Discussion over how best the Bladen Street code should be worded.
Update January 5: The Island Packet has their own report on lasts night meeting and it takes a slightly different spin.
The story, and particularly the headline, make it sound like the council is ready to yank the parking kiosks at then next council meeting. While I won't be surprised if that's the direction council eventually heads, it would surprise me if it happens next week.
What seems more likely given my read is — pending the outcome of the parking workshop at a forthcoming date this week — is that a tiered parking rate be implemented now while the Bay Street kiosks be given further assessment.
Councilman Gary Fordham is an almost certain vote to remove the kiosks as is Mike Sutton, and even Mayor Billy Keyserling said he has been ready at times to vote to remove the kiosks he also has repeatedly said he feels the need to give the kiosks a full year test — a test which is currently nearer the six month mark.
At any rate, my report from the meeting is below and the Packet's report is over here.
First reporting January 4 evening: At the Beaufort City Council workshop meeting on Tuesday, January 4, there were familiar topics: form based codes and parking.
At the start of the meeting there were 21 in attendance including media and city staff, but not including council. In the relatively small conference room it made for a partly standing crowd.
The biggest topic was, once again, parking.
Mayor Billy Keyserling opened with a statement aimed at clearing the air.
"In the last six weeks I've heard a whole lot of misinformation from people that don't like kiosks or people whose businesses are failing," Keyserling said. "This is about making sure people that come downtown have a place to park. But to hear that this is someone's special project to take money from parking to put into the Northwest Quadrant just isn't true."
He then pointed to a box of sweets as a proverbial olive branch.
It was a bit of lightheartedness that would occasionally pop up as the frustrated merchants in attendance continued to pull on council to enact their disparate ideas that often included ditching the kiosks, if not outright moving to a citywide free parking system with a time limit, as voiced by Roger Alley of Blackstone's Cafe.
Still, despite Keyserling's hope that council had decided free parking wasn't on the table Councilman Gary Fordham rather quickly spoke up to dispel that hope, "Sunday when I went to church some of us talked about the parking problem. And so I had my wife take me to the various kiosks, and it was the most confusing thing. I think we made a mistake, I know I made a mistake. I would suggest that we put the red bags back on and give [free parking] another month."
After much discussion and rehashing, Keyserling presented the idea of taking the surface lot at Port Republic and West streets that's currently leased to Lanier Parking and making it a free lot for both employees and frustrated customers.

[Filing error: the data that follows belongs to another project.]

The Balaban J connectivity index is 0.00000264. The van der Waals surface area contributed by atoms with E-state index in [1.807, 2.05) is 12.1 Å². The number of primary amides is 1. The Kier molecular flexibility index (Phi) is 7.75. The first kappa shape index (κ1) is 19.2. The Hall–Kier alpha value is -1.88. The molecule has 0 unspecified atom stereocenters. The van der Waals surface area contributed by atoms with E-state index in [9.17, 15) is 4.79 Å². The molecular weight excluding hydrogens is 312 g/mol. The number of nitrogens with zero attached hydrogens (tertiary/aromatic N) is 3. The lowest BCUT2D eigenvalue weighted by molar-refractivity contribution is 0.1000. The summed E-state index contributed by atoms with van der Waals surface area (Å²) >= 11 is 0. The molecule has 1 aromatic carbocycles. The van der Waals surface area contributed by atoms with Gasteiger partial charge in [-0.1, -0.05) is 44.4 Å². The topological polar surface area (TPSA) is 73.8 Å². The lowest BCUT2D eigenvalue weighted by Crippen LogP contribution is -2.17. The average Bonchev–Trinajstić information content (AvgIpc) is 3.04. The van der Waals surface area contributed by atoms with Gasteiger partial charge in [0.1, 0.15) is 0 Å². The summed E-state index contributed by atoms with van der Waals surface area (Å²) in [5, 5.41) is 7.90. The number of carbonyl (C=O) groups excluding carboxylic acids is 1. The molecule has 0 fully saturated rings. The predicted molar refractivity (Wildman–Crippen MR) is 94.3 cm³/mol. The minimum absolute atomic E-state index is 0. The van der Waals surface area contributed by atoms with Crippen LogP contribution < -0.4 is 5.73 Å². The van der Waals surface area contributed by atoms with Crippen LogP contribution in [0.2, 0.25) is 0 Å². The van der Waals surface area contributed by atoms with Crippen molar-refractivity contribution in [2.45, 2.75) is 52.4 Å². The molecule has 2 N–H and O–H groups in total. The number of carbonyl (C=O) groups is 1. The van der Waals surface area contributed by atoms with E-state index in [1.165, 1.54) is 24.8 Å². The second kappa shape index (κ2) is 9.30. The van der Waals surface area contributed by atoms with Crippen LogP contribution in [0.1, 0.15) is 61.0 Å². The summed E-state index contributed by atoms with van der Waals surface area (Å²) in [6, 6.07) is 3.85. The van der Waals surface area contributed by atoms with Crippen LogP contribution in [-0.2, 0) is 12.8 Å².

It was an idea that some merchants perked up to — but not all of council.
Councilman Mike Sutton said, "My concern over your suggestion is that it is a privately held lot and it's had years of issues, and I do not want to test something the city doesn't own."
Others faulted the idea for not fixing the issue of the lengthy lines at the parking kiosks. Still others proposed using coded free parking vouchers or possibly tokens to reward and incentivize loyal shoppers to return.
In short, there were once again many ideas and no single direction, so council agreed to hold one more parking workshop at a date to be determined but before the next council meeting on January 11.
Under the present pace it looks most likely that a tiered set of parking rates will be put in place to drive longer term parkers off Bay Street and into the back grid of streets or the marina parking lot. But that would most likely be a precursor for another round of edits.
Bladen Street appeals process
Council also discussed how to deal with the appeal process of the Bladen Street form based code proposal.
There were questions about how appeals should be made and how should they be routed, and if technical matters should go to the board of zoning appeals while more semantic issues go to the historic review board, and if so how would the lines be drawn. In the end the consensus was that as much as possible should be worked out at staff level and after that appeals go to the design review board.
Council also instructed staff to add a second pictorial illustration on house size and density to reflect a more generalized range of options. It was also asked that a sentence on the slope of roofs be removed.
Repaving and connectivity
On the matter of Reynolds Street repaving for the TCL campus the repaving work is already funded with stimulus funds but the college expressed interest in partnering to expand a fix of pavement and auto-pedestrian safety into a general beautification of the area.
City Manager Scott Dadson said the city sees an opportunity by the city getting financially involved to push improvements that fit the city's vision.
But Sutton expressed concern over the group not looking harder to bury power lines, and Keyserling expanded to say he sees an opportunity to improve connectivity in the city.
"There is an opportunity to add bicycle and pedestrian connectivity and possibly one day automobile interconnectivity through the campus," Keyserling said. "I just don't want to miss an opportunity and to do something that becomes a monument preventing doing something else nice for the city."
With that TCL and city staff went back to further investigate such opportunities.